Although the compound is important for health, it poses a health challenge whenever it exceeds optimal levels. Cholesterol levels significantly influence the probability of getting heart problems. Cholesterol has…
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Therefore, it is not easy for anyone to know whether they are in danger or not. As a matter of caution, people are advised to have their cholesterol levels assessed regularly. These checks are conducted through ‘lipoprotein profile’ blood tests (National Cholesterol Education Program, 2005).
The total level of cholesterol is significant in determining the risk of CHD in any individual. The total cholesterol level is computed by adding bad (LDL cholesterol), good cholesterol (HDL) and triglycerides. The difference between LDL and HDL is that LDL contributes to the build up and blockage of arteries, whereas; HDL prevents cholesterol build within arteries. Comprehensive assessment of cholesterol levels requires a lipoprotein profile test. However, where this is not possible one can still get a general idea on the probable level of their cholesterol and risk level. Cholesterol measures are done in milligrams (mg) per deciliter of blood (dL), and any levels above 200mg/dL or below 40mg/dL require that a lipoprotein profile be conducted (National Cholesterol Education Program, 2005).
The levels of HDL should be preferably higher (at least 60 mg/dL) because of the positive role of protecting against CHD. However, levels below 40 mg/dL should be worrying because this level is below minimum and could be a risk because it increases chances of CHD (National Cholesterol Education Program, 2005).
The risk of getting CHD is determined by multiple factors including cholesterol levels, lifestyle and pre-existent conditions such as diabetes (National Cholesterol Education Program, 2005). The risk of developing CHD is determined by considering the risk factors, which are scored against the scale established in the Framingham Risk Score (FRS). The FRS is made up of a number of scoring systems for determining the probability of an individual to get CHD.
The first step entails assessing the number of risk factors that an individual possesses. Each
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The total cholesterol, triglycerides and LDL-cholesterol levels of serum were significantly high (p=<0.01) in test group as compared to control group. The mean level of HDL –cholesterol was found to be significantly low in the test group compared to that of the control group (P=<0.01).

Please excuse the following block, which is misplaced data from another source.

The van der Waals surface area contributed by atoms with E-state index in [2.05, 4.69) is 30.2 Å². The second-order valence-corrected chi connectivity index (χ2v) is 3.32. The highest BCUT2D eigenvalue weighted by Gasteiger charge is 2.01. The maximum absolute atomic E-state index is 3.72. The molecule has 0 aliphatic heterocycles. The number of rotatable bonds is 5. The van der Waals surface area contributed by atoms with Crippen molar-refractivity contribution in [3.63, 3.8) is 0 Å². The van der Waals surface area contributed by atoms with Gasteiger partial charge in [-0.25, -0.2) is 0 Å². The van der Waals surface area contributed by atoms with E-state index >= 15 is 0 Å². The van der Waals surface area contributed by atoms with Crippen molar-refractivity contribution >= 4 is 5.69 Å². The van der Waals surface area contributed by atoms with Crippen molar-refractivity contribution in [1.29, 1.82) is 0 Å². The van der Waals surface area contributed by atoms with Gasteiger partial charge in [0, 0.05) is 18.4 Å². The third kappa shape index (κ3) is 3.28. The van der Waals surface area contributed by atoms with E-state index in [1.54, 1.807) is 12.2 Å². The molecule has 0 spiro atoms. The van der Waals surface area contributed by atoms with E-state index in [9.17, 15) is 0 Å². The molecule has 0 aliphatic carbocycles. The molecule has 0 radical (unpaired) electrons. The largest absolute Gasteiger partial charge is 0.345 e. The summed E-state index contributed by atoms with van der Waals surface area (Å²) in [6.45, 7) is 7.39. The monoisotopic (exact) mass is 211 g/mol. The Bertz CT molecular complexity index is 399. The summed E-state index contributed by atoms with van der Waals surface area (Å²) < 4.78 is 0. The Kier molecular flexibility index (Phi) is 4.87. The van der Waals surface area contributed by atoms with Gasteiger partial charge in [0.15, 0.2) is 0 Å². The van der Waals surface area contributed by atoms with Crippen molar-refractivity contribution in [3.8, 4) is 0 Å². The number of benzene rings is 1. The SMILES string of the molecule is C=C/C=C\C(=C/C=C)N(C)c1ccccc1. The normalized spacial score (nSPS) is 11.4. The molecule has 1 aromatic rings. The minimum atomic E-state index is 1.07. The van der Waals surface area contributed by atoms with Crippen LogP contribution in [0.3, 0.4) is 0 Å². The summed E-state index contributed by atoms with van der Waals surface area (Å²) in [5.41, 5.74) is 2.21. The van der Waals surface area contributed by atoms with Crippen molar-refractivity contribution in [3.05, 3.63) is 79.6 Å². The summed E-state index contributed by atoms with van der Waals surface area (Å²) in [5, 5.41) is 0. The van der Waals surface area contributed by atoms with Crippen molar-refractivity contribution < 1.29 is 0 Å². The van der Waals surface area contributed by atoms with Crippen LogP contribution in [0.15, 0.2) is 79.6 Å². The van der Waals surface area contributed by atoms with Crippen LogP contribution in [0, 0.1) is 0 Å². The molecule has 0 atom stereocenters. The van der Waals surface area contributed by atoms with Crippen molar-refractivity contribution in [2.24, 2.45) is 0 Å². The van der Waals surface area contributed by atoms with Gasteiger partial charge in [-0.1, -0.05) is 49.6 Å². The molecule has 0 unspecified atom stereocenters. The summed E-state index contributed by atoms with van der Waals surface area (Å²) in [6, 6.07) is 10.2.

One of the most prevalent group of diseases throughout the world nowadays is cardiovascular diseases (CVD) (Willer, et al., 2008, p. 161), which not only contribute towards significant morbidity and mortality but also incur significant healthcare related costs.
The pathophysiology of the disease is largely credited to insulin opposition with extreme instability of fatty acids incriminated. This assemblage of metabolic uproars and risk factors associated with cardiovascular disease were identified in 1920’s. In the past two decades, there has been an increase in cases of metabolic syndrome due to rising cases of obesity and diabetes (Codario, 2011).
This is a report about a patient with high likelihood of developing cardiovascular problems. It was aimed at determining her cholesterol levels. Cholesterol when in excess causes different health problems, one of which is myocardial infarction. She is 40 years of age, has very close family members who died of heart attacks and diseases, and experienced a mild heart attack recently.
ECG is the primary diagnostic tool which is nearly 100% specific but sensitivity is only63-82%. Gold standard of investigation for detecting Acute Myocardial Infarction is CK-MB; Cardiac specific Troponin can be added to this for better results.
This paper discusses the guideline for the high-risk and very-high risk category together with the researches that support the guideline.
Factors considered when assigning a patient to a risk category include "cholesterol levels, smoking, excessive weight, lack of exercise, high blood pressure and type-2 diabetes" (Barrett, 2006).
This drug (Statin) is potent in reducing cholesterol.
Statin is a generic name derived from 3-hydrooxy-3-methylglutaryl-coenzyme-A reductase (Reamy, 2009). The most significant trials for testing statin against
In this case, bromine, which acts as an electrophilic compound, is attacked by nucleophile cholesterol to form insoluble dibromocholesterol that precipitates. However, to reestablish the double bonds, zinc dusts are used, which removes the bromine atoms from the
Recently there have been efforts to develop drugs that can lower cholesterol levels which have resulted in drugs such as statins and fibrates (Nissen et al., 2005). Statin has been shown to work by reducing the levels of
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